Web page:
Kevin Sullivan (journalist)

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Kevin Sullivan (born November 5, 1959) is an American journalist and a senior correspondent at the Washington Post [1][2] Sullivan has worked at The Post since 1991 and was a foreign correspondent for the newspaper for 14 years, working with his wife, Post journalist Mary Jordan, as the newspaper's co-bureau chief in Tokyo from 1995 to 1999, Mexico City from 2000 to 2005, and London from 2005 to 2009.[3] He has also served as the Post's chief foreign correspondent, deputy foreign editor and Sunday and Features Editor. Sullivan has also been a frequent commentator on television and radio, including as a regular guest on the BBC Television's Dateline London program.[4]

Early life and career[edit]

Sullivan was raised in Brunswick, Maine and graduated from the University of New Hampshire in 1981. After working for The Providence Journal in Rhode Island and the Gloucester Daily Times in Massachusetts, Sullivan joined The Post in 1991.[5]

Sullivan spent a year studying Japanese and East Asian affairs at Georgetown University in 1994–95, and he studied Spanish and Latin American affairs as a John S. Knight fellow at Stanford University from 1999–2000.[6][7]

Career recognition and awards[edit]

Sullivan and Jordan won the 2003 Pulitzer Prize for International Reporting for a series of stories about the Mexican criminal justice system.[8] They were also finalists for the 2009 Pulitzer Prize for International Reporting, along with four Post photographers, for a series of stories on difficulties facing women around the world.[9] The Pulitzer citation credited the series for "its sensitive examination of how females in the developing world are often oppressed from birth to death, a reporting project marked by indelible portraits of women and girls and enhanced by multimedia presentations."[10]

Sullivan and Jordan, with Post colleague Keith Richburg, also won the 1998 George Polk Award for their reporting on the 1997 Asian Financial Crisis.[11] Sullivan and Jordan have also won several other journalism awards, including those from the Overseas Press Club of America[12] and the Society of Professional Journalists.[13]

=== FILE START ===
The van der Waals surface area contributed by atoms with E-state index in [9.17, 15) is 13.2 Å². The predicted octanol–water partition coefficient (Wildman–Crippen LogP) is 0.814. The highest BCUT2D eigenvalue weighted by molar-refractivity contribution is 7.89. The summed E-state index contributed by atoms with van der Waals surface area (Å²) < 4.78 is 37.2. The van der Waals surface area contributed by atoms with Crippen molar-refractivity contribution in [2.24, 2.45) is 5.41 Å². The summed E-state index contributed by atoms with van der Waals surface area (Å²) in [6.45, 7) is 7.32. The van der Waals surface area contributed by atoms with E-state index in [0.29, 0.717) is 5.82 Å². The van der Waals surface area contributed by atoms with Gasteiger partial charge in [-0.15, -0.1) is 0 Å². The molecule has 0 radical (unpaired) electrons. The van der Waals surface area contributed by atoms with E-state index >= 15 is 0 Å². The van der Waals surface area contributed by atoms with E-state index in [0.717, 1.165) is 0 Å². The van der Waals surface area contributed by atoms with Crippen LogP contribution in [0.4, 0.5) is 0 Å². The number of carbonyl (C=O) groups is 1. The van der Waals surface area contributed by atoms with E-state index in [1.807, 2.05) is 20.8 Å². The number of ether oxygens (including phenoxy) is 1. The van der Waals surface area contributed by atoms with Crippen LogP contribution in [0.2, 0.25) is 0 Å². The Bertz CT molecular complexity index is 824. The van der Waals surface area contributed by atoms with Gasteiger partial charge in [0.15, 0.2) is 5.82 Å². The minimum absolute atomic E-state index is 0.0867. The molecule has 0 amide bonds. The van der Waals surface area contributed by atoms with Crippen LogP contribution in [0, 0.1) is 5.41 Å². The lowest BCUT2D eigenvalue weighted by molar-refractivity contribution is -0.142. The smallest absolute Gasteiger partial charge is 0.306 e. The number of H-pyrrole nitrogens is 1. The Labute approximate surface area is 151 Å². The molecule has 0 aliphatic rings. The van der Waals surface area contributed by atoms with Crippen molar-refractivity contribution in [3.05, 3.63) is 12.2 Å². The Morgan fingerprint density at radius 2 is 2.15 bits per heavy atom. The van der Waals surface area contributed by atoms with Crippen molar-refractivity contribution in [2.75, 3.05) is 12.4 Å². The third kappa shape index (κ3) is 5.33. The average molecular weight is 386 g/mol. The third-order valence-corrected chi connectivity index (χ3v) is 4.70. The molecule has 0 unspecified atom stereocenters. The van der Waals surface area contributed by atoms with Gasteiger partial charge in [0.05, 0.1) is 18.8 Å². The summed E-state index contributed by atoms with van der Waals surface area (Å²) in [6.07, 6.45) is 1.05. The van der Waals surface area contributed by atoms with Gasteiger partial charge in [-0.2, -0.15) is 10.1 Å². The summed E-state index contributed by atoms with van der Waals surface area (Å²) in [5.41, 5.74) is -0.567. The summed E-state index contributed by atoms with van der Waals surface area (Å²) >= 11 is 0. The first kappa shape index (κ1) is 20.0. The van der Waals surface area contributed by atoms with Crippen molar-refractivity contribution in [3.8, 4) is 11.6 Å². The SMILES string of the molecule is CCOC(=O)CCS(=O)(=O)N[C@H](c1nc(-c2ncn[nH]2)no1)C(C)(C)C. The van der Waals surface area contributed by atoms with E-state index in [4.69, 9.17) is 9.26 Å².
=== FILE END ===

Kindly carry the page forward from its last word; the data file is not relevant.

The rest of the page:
Sullivan has reported on six continents from more than 75 countries, including Afghanistan, Pakistan, Iraq, Cuba, Burma, Democratic Republic of the Congo, Sierra Leone and Haiti. Sullivan and Jordan are also the authors of The Prison Angel: Mother Antonia's Journey from Beverly Hills to a Life of Service in a Mexican Jail (The Penguin Press, 2005).[14] The book was honored with the Christopher Award in 2006.

Jordan and Sullivan are currently writing a book with Amanda Berry and Gina DeJesus, two of the women kidnapped and held for nearly a decade by Ariel Castro in Cleveland. It is to be published by Viking in 2015.[15]

External links[edit]

Selected works from 2003 Pulitzer Prize-winning stories[edit]

Selected works from Pulitzer Prize-finalist series on the difficulties facing women[edit]

Other selected works[edit]

Poynter Institute interview with Sullivan and Jordan[edit]

References[edit]

  1. ^ The Washington Post. Discussions: Live Q&A's. January 24, 2011.
  2. ^ The Pulitzer Prizes: International Reporting. Last updated in 2010.
  3. ^ The Washington Post Washington Post National: Staff - Kevin Sullivan.
  4. ^ BBC World News. "Dateline London". April 29.
  5. ^ The Washington Post Washington Post National: Staff - Kevin Sullivan.
  6. ^ Ibid.
  7. ^ Stanford University Knight Fellowships. "Knight Fellowship Class of 2000".
  8. ^ The Pulitzer Prize. "The 2003 Pulitzer Prize winners: International Reporting".
  9. ^ The Pulitzer Prize. "2009 Finalists".
  10. ^ Ibid.
  11. ^ Long Island University George Polk Awards. "Previous Winners".
  12. ^ Overseas Press Club of America. "The Madeline Dane Ross Award of 1998".
  13. ^ The Society of Professional Journalists. "Sigma Delta Chi Awards". 2002.
  14. ^ Jordan, Mary, and Kevin Sullivan. The Prison Angel: Mother Antonia's Journey from Beverly Hills to a Life of Service in a Mexican Jail. New York: Penguin, 2005. Print.
  15. ^ It is to be published by Viking in 2015